Blood Brothers Review – Leeds Grand Theatre | TQS Magazine

Set in a deprived area of Liverpool, Blood Brothers follows the ill-fated tale of twins, Eddie & Mickey, who having been seperated at birth grow up, grow together and ultimately grow apart without ever knowing the secret that entwines their lives.

Struggling to the pay the rent, Mrs Johnstone (played by 2007 X-Factor semi-finalist Niki Evans) makes the difficult decision to give one of her new born twins to her employer, the wealthy Mrs. Lyons who sadly can’t have children of her own. The twins’ lives are prophesied to doom from their separation through Mrs.Lyons’ insistence of swearing an oath on the Bible and convincing Mrs. Johnstone into never revealing their act lest the twins will die if they ever learn the truth.

Exposing the British class system, the twins grow up on opposite ends of the social spectrum and their lives unfold in very different ways, Mickey worked in a factory until being made redundant and subsequently falls into a life of crime whilst his twin receives an Oxbridge education and becomes a councillor for the city. The object of both their affections, Linda, ends up marrying and having a child with Mickey in Eddie’s absence only to fall back into his arms when Mickey’s life is blighted by depression setting into motion the events which will ultimately lead to their downfall.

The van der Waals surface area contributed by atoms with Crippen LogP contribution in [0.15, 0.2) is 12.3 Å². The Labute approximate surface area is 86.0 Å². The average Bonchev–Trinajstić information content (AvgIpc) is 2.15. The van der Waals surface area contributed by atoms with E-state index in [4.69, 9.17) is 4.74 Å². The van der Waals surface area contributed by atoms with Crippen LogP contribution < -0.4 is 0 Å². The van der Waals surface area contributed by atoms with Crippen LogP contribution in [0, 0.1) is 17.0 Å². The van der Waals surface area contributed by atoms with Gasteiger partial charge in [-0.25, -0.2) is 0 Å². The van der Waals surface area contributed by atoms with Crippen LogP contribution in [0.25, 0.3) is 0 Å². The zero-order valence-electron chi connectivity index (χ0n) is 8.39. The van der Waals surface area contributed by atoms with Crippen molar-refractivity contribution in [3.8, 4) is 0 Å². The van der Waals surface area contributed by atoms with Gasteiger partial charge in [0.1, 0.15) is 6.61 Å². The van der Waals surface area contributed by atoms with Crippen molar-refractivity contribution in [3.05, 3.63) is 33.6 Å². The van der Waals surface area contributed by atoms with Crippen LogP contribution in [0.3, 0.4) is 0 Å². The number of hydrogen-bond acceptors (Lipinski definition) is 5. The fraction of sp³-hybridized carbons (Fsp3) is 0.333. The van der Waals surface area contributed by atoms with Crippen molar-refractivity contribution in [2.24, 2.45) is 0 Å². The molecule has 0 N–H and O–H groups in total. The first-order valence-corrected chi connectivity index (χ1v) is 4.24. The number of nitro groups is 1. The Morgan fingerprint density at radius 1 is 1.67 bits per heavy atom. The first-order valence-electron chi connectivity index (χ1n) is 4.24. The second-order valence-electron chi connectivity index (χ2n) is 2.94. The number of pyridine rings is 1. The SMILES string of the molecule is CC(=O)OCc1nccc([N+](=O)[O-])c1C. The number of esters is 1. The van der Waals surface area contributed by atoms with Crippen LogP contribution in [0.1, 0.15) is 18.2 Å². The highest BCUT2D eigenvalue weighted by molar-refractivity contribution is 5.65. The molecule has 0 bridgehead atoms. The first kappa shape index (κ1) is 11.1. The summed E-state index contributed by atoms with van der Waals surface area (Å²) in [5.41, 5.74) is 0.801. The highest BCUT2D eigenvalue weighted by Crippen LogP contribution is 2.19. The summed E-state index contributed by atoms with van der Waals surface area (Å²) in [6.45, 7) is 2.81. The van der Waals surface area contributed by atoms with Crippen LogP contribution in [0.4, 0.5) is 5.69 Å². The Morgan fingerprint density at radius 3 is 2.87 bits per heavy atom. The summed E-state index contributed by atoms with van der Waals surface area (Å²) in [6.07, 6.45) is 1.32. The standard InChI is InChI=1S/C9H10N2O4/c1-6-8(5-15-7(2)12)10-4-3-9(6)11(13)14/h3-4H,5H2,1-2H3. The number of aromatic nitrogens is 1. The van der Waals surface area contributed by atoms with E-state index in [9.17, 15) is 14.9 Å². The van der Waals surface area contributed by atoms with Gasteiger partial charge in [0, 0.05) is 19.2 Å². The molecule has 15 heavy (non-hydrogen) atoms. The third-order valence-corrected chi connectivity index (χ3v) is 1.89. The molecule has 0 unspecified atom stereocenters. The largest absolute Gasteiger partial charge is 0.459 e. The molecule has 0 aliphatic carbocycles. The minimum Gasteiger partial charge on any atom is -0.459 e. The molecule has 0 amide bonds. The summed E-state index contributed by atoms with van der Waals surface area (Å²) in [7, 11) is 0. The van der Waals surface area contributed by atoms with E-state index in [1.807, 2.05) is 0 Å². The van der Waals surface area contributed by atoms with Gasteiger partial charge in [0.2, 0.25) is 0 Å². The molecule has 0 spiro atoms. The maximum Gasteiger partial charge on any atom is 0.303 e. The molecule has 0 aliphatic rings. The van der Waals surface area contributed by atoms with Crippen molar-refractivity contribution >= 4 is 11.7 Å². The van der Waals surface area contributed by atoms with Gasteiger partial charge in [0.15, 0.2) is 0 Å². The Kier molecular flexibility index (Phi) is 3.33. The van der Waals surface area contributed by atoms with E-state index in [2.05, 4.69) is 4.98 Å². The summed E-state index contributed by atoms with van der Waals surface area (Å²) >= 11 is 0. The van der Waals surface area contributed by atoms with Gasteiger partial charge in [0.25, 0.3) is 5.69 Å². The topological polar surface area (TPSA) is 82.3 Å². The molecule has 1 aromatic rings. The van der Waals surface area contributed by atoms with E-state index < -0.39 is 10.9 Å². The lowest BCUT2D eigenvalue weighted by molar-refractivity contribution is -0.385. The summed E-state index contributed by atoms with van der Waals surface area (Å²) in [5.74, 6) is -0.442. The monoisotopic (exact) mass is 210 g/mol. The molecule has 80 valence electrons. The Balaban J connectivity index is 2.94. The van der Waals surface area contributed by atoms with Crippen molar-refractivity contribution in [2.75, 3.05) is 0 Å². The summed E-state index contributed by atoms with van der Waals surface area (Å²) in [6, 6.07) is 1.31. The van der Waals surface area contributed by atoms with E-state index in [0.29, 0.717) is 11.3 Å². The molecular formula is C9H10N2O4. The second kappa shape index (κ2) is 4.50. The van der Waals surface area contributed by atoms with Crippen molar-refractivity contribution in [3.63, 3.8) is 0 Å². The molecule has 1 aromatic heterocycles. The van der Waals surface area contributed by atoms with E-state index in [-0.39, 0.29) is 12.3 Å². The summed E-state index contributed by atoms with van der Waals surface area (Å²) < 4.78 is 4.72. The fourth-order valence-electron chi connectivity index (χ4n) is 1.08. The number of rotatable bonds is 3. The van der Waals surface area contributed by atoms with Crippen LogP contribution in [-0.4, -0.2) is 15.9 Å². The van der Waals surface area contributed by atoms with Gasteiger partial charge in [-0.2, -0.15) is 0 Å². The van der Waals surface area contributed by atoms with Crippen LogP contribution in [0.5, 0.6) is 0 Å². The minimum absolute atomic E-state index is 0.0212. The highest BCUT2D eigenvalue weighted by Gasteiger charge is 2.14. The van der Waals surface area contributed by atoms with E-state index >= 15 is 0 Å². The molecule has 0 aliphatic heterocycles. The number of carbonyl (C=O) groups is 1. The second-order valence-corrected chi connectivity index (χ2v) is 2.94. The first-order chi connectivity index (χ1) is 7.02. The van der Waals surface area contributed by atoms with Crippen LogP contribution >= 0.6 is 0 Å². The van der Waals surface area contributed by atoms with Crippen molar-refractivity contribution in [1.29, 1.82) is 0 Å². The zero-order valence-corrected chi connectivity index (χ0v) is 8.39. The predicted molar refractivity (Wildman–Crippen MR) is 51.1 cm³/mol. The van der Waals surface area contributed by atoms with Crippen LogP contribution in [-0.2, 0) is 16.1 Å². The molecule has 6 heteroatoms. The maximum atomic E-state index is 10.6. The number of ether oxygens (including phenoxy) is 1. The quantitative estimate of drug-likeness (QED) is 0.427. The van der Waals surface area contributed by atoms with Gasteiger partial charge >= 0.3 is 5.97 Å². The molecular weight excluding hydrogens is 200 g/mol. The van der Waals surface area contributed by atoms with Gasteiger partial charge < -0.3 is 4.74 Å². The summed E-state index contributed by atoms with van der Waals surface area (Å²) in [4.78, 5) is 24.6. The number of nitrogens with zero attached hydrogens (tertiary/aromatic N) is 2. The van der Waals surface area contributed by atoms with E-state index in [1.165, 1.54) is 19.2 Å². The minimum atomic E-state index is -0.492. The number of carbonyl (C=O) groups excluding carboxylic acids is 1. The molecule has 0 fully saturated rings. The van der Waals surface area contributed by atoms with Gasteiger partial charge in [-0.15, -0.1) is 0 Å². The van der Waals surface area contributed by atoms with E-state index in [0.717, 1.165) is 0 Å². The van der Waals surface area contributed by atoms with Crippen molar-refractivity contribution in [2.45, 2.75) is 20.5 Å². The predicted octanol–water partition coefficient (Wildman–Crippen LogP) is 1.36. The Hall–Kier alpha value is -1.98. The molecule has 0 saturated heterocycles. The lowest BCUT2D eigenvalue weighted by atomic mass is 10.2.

The music ranges from exuberant to haunting, particularly with the Marilyn Monroe lyric which is reprised in a variety of contexts each with a powerful impact, ranging from the glamour her name invokes in lyrics such as:

He told me I was sexier than Marilyn Monroe And we went dancing

We went dancing

when Mrs. Johnstone first meets her husband to be, to the tragedy she emphasises in:

it seems like jails sent him off the rails just like Marilyn Monroe his mind’s gone dancing

can’t stop dancing

concerning Mickey’s depression.

It’s a real credit to Niki Evans to be able to emotionally polarise songs with quite similar lyrics to the extent which she does, from heart-warmingly portraying young love to heart-breakingly portraying a mother’s devastation over her son.

Sean Jones plays Mickey from the age of ‘nearly eight’, into his teens and right through to his adulthood. Whilst Jones made a valiant effort it has to be said he was much, much more suited to playing the older, sadder Mickey, his portrayal of a young child felt far too over the top and at times and came across as more of a parody of a young child rather than a realistic representation which perhaps isn’t quite suited to such a tragic musical.

Some of the humour was arguably a bit off the mark with a lot of focus being put on the class differences between the two twins but this disparity was more often than not simply represented via Eddie’s ‘sissy-boy’ femininity which aside from simply being an untrue stereotype, also seemed just a little too easy. However, all in all Blood Brothers certainly causes a few belly-laughs and will have you sniggering throughout, pleasingly contrasting the underlying sadness of the plot.

Blood Brothers deserved the standing ovation it deserved with the minor problems highlighted above being completely outweighed by the sheer emotional punch it packs. Witha relatively short run at the Leeds Grand Theatre (18th-23rd July) book now to avoid disappointment on 0844 848 2706.